Gender differences in symptoms of severe asthma are substantially mediated by obesity and mood disorder, and as such should be considered as treatable traits of the disease, a UK respiratory medicine meeting has heard.
“Obesity and mood disorder are likely to be barriers to remission, and I think we should regard them as tractable, treatable traits”, said Professor Liam Heaney, a Professor of Respiratory Medicine at Queens University Belfast at the British Thoracic Society 2022 meeting in London last week.
“We have great tools to suppress T2 inflammation, now I think we need to identify these as traits and go after them,” said Prof Heaney, a Consultant Physician at Belfast City Hospital.
He said primary care data and the Severe Asthma Registry have shown that asthma control – no matter how it’s measured – is worse in females, who are more prone to exacerbations and unscheduled healthcare visits and are more likely to be obese, have depression or anxiety and be biomarker low.
Women are also more likely to be receiving maintenance oral corticosteroids, “the suggestion being that they’re getting a lot of maintenance oral corticosteroids to try and suppress this high symptom burden”, he added.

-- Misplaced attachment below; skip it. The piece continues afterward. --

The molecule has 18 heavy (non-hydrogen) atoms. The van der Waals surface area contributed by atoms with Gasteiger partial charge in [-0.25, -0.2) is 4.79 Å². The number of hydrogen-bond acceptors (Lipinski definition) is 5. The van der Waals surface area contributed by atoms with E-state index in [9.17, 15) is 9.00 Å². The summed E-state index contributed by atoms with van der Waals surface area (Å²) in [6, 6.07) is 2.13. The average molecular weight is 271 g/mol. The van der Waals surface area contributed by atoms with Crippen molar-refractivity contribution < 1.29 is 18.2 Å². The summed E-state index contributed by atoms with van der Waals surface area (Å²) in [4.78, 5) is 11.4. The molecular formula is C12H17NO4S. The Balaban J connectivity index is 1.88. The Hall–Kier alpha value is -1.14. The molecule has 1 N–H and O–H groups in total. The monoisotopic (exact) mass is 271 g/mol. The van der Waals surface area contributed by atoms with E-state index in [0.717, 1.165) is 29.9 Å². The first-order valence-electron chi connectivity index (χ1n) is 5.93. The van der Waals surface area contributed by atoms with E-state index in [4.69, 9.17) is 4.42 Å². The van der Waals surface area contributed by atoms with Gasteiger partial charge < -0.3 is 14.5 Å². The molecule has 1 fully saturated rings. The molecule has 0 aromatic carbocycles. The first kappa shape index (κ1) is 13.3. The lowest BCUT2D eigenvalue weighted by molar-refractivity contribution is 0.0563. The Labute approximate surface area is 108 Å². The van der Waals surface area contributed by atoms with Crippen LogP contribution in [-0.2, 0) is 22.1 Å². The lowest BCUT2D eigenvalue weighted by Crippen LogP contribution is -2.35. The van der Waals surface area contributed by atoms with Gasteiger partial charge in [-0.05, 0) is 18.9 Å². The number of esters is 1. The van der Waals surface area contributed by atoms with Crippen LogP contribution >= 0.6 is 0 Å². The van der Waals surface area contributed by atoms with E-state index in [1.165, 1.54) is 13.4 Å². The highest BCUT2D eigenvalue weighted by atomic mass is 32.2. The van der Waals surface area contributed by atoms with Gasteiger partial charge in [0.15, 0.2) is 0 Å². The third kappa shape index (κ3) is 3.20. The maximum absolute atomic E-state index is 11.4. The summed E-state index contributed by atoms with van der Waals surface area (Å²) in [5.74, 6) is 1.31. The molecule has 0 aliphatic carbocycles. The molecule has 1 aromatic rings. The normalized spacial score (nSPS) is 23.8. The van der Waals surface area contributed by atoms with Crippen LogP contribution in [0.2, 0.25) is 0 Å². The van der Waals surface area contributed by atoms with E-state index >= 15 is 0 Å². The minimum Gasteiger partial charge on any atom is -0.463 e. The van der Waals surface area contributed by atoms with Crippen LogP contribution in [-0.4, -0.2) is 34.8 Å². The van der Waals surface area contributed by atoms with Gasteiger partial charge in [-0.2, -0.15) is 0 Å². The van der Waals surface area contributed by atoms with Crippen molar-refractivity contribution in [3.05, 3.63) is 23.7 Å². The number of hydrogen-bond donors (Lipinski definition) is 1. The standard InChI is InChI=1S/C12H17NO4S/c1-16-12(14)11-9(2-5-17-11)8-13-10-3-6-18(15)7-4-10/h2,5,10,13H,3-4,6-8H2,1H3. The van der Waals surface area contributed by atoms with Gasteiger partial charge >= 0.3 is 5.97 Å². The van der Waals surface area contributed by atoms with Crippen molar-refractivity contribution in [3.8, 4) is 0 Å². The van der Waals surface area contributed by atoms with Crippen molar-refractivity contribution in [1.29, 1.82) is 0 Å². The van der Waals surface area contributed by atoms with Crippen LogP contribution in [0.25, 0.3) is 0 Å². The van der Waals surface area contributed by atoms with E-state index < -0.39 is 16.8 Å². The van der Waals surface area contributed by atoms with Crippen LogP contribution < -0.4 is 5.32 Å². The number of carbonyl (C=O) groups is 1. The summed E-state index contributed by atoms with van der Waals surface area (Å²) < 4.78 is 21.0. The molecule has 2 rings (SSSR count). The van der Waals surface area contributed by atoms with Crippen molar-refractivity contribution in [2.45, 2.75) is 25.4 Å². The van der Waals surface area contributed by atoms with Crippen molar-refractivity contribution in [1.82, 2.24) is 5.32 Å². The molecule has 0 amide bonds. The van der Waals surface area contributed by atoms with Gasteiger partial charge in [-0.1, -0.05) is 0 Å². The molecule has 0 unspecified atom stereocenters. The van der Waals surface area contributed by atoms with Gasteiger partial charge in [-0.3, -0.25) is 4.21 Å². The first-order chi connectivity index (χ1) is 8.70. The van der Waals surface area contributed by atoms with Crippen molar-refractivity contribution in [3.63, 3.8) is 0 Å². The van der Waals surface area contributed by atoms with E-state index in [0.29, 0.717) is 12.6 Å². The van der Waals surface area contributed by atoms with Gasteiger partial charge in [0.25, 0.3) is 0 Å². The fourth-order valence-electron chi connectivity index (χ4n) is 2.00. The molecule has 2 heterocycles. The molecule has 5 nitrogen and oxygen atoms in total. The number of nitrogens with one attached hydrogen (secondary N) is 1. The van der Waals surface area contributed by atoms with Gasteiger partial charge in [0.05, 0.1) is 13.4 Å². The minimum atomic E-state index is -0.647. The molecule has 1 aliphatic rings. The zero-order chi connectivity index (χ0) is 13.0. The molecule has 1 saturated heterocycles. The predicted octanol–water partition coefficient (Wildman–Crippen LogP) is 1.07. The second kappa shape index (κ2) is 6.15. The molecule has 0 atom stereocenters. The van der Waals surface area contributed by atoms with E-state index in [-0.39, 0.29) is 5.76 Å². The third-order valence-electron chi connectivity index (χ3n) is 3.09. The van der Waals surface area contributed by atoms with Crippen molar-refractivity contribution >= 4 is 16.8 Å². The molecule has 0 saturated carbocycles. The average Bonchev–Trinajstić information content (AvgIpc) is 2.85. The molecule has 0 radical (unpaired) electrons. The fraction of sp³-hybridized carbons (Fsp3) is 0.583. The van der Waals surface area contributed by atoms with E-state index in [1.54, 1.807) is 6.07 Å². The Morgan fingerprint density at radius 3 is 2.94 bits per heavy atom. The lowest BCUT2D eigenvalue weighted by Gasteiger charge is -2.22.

Findings of a new analysis of data, accepted for publication in the journal JACI in Practice, showed that women with severe asthma were much less likely than men to reduce treatment in a symptom-based study arm (10% versus 40%) because of a persistently high symptom burden, but no such difference was observed when treatment was biomarker-based.
In a subsequent mediation analysis, researchers found no impact on the gender divide when adjusting for age and smoking, but when adjusting for BMI and BMI and mood disorder, the difference between the genders with regard to symptom burden was removed.
“This suggests that high BMI, which we know is more common in this female population, and mood disorder are mediating, at least partly or substantially, this difference in ACQ,” Prof Heaney said.
Weight loss benefit
He also highlighted findings of a new small RCT, also presented at BTS Winter 2022, which showed a beneficial impact of a dietary programme on asthma symptoms and quality of life in adults with difficult-to-treat disease.
The team, led by Dr Varun Sharma, University of Glasgow, randomised patients with a body mass index (BMI) of 30kg/m2 to receive usual care or a structured low-energy formula diet replacement programme, which consisted of a 12-week total diet replacement phase (850kcal/day low-energy formula), followed by food reintroduction and weight loss maintenance.
The results, published in Thorax, showed that the programme yielded “significant improvements in asthma control and quality of life over 16 weeks, compared to usual care, in adults with difficult-to-treat asthma and obesity”.
Over 16 weeks, weight loss was greater in the intervention group versus usual care (mean difference -12.3kg, p<0.001), as was the mean change in ACQ6 (-0.4 versus 0.2, respectively, p=0.048), while a larger proportion of participants also had 0.5 improvement in ACQ6 (minimal clinically important difference) with the weight loss programme (53% vs 19%; p=0.041).
The findings indicate that this intervention “may be a generalisable treatment option for this challenging phenotype”, though longer term outcomes “continue to be studied”, the researchers noted.